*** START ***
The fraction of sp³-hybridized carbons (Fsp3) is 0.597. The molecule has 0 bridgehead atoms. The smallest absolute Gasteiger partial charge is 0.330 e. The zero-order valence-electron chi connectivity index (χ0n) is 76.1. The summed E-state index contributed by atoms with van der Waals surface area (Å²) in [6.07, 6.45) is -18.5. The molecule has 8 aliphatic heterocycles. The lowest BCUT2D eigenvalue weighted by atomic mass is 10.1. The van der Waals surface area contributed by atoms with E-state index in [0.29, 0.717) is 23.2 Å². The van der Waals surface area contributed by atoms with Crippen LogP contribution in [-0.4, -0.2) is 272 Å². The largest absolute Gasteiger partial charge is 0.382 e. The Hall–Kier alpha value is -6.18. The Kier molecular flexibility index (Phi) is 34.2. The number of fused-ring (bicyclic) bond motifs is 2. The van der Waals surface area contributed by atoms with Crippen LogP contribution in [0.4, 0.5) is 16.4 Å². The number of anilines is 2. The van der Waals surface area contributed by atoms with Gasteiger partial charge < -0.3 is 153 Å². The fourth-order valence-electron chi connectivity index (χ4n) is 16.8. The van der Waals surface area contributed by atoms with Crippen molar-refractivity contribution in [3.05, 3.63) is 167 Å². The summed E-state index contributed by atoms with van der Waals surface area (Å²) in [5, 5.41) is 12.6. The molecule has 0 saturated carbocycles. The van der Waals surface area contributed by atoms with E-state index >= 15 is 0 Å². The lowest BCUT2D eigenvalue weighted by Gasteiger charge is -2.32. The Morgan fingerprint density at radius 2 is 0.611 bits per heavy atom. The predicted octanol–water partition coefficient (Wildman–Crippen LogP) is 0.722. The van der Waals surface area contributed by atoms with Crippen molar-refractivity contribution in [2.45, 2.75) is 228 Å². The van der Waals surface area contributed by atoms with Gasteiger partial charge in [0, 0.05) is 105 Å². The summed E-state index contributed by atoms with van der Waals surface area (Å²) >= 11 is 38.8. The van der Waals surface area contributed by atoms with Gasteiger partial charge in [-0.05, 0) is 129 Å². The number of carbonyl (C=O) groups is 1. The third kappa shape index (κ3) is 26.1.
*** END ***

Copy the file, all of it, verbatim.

The fraction of sp³-hybridized carbons (Fsp3) is 0.597. The molecule has 0 bridgehead atoms. The smallest absolute Gasteiger partial charge is 0.330 e. The zero-order valence-electron chi connectivity index (χ0n) is 76.1. The summed E-state index contributed by atoms with van der Waals surface area (Å²) in [6.07, 6.45) is -18.5. The molecule has 8 aliphatic heterocycles. The lowest BCUT2D eigenvalue weighted by atomic mass is 10.1. The van der Waals surface area contributed by atoms with E-state index in [0.29, 0.717) is 23.2 Å². The van der Waals surface area contributed by atoms with Crippen LogP contribution in [-0.4, -0.2) is 272 Å². The largest absolute Gasteiger partial charge is 0.382 e. The Hall–Kier alpha value is -6.18. The Kier molecular flexibility index (Phi) is 34.2. The number of fused-ring (bicyclic) bond motifs is 2. The van der Waals surface area contributed by atoms with Crippen LogP contribution in [0.4, 0.5) is 16.4 Å². The number of anilines is 2. The van der Waals surface area contributed by atoms with Gasteiger partial charge < -0.3 is 153 Å². The fourth-order valence-electron chi connectivity index (χ4n) is 16.8. The van der Waals surface area contributed by atoms with Crippen molar-refractivity contribution in [3.05, 3.63) is 167 Å². The summed E-state index contributed by atoms with van der Waals surface area (Å²) in [5, 5.41) is 12.6. The molecule has 0 saturated carbocycles. The van der Waals surface area contributed by atoms with E-state index >= 15 is 0 Å². The lowest BCUT2D eigenvalue weighted by Gasteiger charge is -2.32. The Morgan fingerprint density at radius 2 is 0.611 bits per heavy atom. The predicted octanol–water partition coefficient (Wildman–Crippen LogP) is 0.722. The van der Waals surface area contributed by atoms with Crippen molar-refractivity contribution in [2.45, 2.75) is 228 Å². The van der Waals surface area contributed by atoms with Gasteiger partial charge in [0, 0.05) is 105 Å². The summed E-state index contributed by atoms with van der Waals surface area (Å²) >= 11 is 38.8. The van der Waals surface area contributed by atoms with Gasteiger partial charge in [-0.05, 0) is 129 Å². The number of carbonyl (C=O) groups is 1. The third kappa shape index (κ3) is 26.1.